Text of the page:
Vicky Virgin from BFAMFAPhD
Maureen Connor and Tommy Mintz from Institute for Wishful Thinking
Installation as part of the exhibition UnHomeless NYC
March 3-April 8, 2022
Kingsborough Art Museum, Kingsborough Community College (CUNY)
UnHomeless NYC was an exhibit presented by Kingsborough Art Museum that brought together fourteen artists and art collectives to address the issue of homelessness. Illuminating the social and economic factors that cause the problem, the exhibit offered a forum in which to consider and better understand NYC’s housing crisis by connecting students, artists, activists, school administrators and local community organizations. UnHomeless NYC challenged public opinions about homelessness with research and statistics and enabled viewers to understand how housing justice has been eclipsed by the long-term withdrawal of government support together with the predatory land use policies of neoliberalism.
The installation, Addendum, was created to provide overall context for the exhibit using research and statistics on homelessness in NYC. Entering into the gallery space, one had to step across a large floor mat fashioned as a bar chart showing the number of people sleeping in homeless shelters. Data from Coalition for the Homeless was used to chart annual statistics from the Koch administration in 1983 up through 2018, the end of the DeBlasio era.
Installation view: Unwelcome in situ in exhibition Unhomeless NYC, Kingsborough Art Museum 48" x 100"
Data from the American Community Survey were used to present characteristics commonly associated with housing precarity such as poverty, rent burden, and overcrowding. Bar and pie charts were displayed on desk and table tops throughout the exhibit. A zine, designed and printed by Leslie Miller of Grenfell Press, was distributed in the gallery space and at this link:
Bar chart of NYC poverty statistics attached to a table holding a video monitor showing Hope Sandrow's project,
Artists and Homeless Collective
Addendum was also designed to interact with Martha Rosler’s contribution to the exhibit, an iteration of If You Lived Here…1989, one of the first art installations to focus on homelessness and gentrification. Her 1989 exhibit originally presented as a series of three rotating gallery installations and town hall meetings at DIA Art Foundation, was radical in both form and content. Since then it has served as an inspiration and touchstone for subsequent art pro jects about homelessness and different versions and iterations have been shown in over 20 venues in national and international locations.
The iteration of her work presented in Unhomeless NYC included and referred to spaces, structures, and images from Rosler’s original DIA installations in addition to photos documenting other selected versions of If You Lived Here… created since 1989 in other museums and galleries. Addendum also complemented the Rosler piece by providing up-to-date statistics on the housing crisis in NYC, revealing the many similarities between the housing issues of 1989 and 2022. Most compelling was the growth in the size of the homeless population: from 15,000 to 63,000 between the years of 1983 to 2021.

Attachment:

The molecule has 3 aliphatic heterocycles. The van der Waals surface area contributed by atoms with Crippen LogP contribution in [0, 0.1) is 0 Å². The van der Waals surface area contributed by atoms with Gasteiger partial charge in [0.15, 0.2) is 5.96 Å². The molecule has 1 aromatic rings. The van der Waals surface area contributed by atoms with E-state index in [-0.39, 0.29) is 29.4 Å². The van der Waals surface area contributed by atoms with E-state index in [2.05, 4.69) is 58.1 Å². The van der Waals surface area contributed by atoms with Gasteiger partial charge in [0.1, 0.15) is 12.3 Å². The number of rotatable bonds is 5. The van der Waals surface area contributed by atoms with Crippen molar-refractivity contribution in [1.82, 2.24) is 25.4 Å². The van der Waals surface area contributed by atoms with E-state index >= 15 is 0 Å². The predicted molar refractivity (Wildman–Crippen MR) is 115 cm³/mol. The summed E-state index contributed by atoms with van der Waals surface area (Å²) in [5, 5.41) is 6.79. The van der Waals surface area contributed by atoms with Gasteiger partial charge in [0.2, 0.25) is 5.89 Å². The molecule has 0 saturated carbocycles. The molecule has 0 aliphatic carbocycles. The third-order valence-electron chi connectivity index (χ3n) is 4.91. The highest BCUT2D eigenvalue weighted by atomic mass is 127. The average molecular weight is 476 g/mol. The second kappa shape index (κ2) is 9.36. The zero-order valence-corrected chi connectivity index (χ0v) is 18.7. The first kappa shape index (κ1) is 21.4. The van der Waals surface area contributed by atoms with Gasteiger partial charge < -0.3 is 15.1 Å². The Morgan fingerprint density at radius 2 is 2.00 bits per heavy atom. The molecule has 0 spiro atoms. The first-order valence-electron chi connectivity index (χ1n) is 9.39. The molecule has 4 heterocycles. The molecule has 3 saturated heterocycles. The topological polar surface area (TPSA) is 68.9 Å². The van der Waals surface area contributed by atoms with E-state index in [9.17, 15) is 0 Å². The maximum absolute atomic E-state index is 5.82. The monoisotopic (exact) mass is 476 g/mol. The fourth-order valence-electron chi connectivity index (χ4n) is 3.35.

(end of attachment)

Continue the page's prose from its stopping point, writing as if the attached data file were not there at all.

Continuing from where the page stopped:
If You Lived Here….1989/2022 by Martha Rosler, front view, referencing furniture, installation layout, images and text from1989 and later iterations, on all vertical surfaces; desktops and tabletop include recent NYC data.
In recognition of KBCC and the role the college plays in the community, infographics were used to shine a light on this student body. Research using KBCC administrative data revealed that their population was comprised of students who were born in over 150 different countries, spoke more than 70 languages and that 60 percent were the first in their family to go to college. These data underline a challenge faced by this community college in the throes of larger context of a housing crisis writ large.
Other research offered insights into persons experiencing housing insecurity at KBCC and City University of New York (CUNY). Results from the #RealCollege Survey taken at CUNY showed that 55% of respondents were housing insecure in the previous year and 14% were homeless. An important correlation between housing and food insecurity was also made, in addition to the glaring prevalence of both.
Corroborating the findings of this CUNY-wide study was research published by KBCC scholars in the Department of Behavioral Sciences and Human Services. Conclusions drawn from their survey of KBCC students also discovered a relationship between poor academic performance and housing and food precarity. Despite these challenges, this college does a formidable job of providing services such as the on-campus resource center program, where thousands of students and/or their families typically come for housing and food resources underscoring the very real need at this Brooklyn community college.
If You Lived Here…1989/2022 side view, top: Data from Kingsborough Community College Community;
bottom: Data from CUNY-wide #RealCollege Survey